If you don’t have time to do it right, when will you have time to do it over? John Wooden  Communication must be combined with time. That is, people need time to think through your vision. To process. To ask questions. To check their schedule and life and see if it will fit. When you don’t give people time, you are showing a lack of respect for them – the very thing you’re trying hard not to do. So give people time to process change, especially change that will impact them. If your changing worship team rehearsal night from Tuesday to Wednesday, there are only a few people who need to know, but give them time. Communicate + Time will more likely lead to wholehearted commitment to the changes, even when it requires a sacrifice on their part.

United Change

I appeal to you, brothers and sisters, in the name of our Lord Jesus Christ, that all of you agree with one another in what you say and that there be no divisions among you, but that you be perfectly united in mind and thought. 1 Corinthians 1:10  The Word of God has a lot to say about the topic of unity. We are called to work hard at obtaining unity and maintaining it. How ironic that many times we are the reason we lack it, simply because we don’t go the extra mile to communicate clearly and give people time to get on board!


 
How do you introduce change to your congregation?

Rethinking How We Lead Meetings

 

How are you at leading meetings? If you lead them, you better be asking. I lead meetings. Lots of them. Perhaps too many of them. It is so easy for me to get into the groove of leading the meetings without evaluating if I’m actually doing it well. These people are looking to me to lead an engaging, productive, and team building meeting where we all grow in our trust for one another. They eagerly and often secretly hope that the meetings will end on time or early, but they want to be engaged in the meetings as well. They hate boring meetings.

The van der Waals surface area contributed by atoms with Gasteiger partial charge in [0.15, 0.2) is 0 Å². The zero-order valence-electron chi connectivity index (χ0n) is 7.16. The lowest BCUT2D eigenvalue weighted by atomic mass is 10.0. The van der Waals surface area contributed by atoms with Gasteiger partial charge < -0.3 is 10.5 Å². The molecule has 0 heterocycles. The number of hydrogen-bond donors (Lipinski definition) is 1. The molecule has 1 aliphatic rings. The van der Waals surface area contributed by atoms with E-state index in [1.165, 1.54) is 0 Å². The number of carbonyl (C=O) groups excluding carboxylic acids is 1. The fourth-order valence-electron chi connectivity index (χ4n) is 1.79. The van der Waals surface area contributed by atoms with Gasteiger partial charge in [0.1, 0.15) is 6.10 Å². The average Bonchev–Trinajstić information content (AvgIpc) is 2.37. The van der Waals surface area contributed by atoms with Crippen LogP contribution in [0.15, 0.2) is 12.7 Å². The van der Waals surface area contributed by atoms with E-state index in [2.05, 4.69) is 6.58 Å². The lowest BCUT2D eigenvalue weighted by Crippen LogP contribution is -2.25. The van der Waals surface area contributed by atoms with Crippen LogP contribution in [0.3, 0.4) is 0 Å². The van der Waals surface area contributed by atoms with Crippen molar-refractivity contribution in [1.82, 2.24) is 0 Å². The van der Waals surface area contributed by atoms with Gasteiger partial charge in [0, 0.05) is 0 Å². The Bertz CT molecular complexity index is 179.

In the past few weeks I’ve talked to several pastors and leaders who were hoping I’d give tips on leading meetings. I’ve gotten the ball rolling with the below posts. I also took a few minutes scouring some of my favorite blogs for additional food for thought on meetings. I don’t claim to agree with everything said, but I do agree that you and I should be thinking about it more.
 

Articles by Wayne Hedlund (me):

Articles by Michael Hyatt:

Articles by Seth Godin:

Articles by Patrick Lencioni:

Articles by Tim Stevens:

Articles by 99%:

8 Reasons Volunteers Don’t Feel Valued

One day Jesus decided to sit and watch people put money in the offering basket. When an unremarkable, poor woman threw in a couple pennies, Jesus honored her above everyone else. He said, “Truly I tell you, this poor widow has put more into the treasury than all the others. They all gave out of their wealth; but she, out of her poverty, put in everything—all she had to live on.”